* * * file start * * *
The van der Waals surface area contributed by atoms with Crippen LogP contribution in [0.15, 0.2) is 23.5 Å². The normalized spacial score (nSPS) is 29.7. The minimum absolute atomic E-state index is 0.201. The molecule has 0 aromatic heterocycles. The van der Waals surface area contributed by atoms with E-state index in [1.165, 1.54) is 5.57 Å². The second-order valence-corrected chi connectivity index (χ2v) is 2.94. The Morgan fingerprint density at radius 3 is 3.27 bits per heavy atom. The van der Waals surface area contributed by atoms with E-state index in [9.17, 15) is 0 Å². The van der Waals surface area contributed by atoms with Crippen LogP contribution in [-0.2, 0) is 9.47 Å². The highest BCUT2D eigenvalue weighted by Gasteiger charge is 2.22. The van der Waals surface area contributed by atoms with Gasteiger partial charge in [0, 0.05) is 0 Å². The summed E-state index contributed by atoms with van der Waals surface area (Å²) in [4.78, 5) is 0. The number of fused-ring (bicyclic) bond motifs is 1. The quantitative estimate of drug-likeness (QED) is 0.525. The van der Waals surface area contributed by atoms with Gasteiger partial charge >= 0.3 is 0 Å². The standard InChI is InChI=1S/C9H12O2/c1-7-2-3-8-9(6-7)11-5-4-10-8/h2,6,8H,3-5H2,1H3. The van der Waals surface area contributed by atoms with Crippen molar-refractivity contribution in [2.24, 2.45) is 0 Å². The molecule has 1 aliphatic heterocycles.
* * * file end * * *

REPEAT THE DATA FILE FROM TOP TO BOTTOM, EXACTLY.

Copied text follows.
The van der Waals surface area contributed by atoms with Crippen LogP contribution in [0.15, 0.2) is 23.5 Å². The normalized spacial score (nSPS) is 29.7. The minimum absolute atomic E-state index is 0.201. The molecule has 0 aromatic heterocycles. The van der Waals surface area contributed by atoms with E-state index in [1.165, 1.54) is 5.57 Å². The second-order valence-corrected chi connectivity index (χ2v) is 2.94. The Morgan fingerprint density at radius 3 is 3.27 bits per heavy atom. The van der Waals surface area contributed by atoms with E-state index in [9.17, 15) is 0 Å². The van der Waals surface area contributed by atoms with Crippen LogP contribution in [-0.2, 0) is 9.47 Å². The highest BCUT2D eigenvalue weighted by Gasteiger charge is 2.22. The van der Waals surface area contributed by atoms with Gasteiger partial charge in [0, 0.05) is 0 Å². The summed E-state index contributed by atoms with van der Waals surface area (Å²) in [4.78, 5) is 0. The number of fused-ring (bicyclic) bond motifs is 1. The quantitative estimate of drug-likeness (QED) is 0.525. The van der Waals surface area contributed by atoms with Gasteiger partial charge >= 0.3 is 0 Å². The standard InChI is InChI=1S/C9H12O2/c1-7-2-3-8-9(6-7)11-5-4-10-8/h2,6,8H,3-5H2,1H3. The van der Waals surface area contributed by atoms with Crippen molar-refractivity contribution in [2.24, 2.45) is 0 Å². The molecule has 1 aliphatic heterocycles.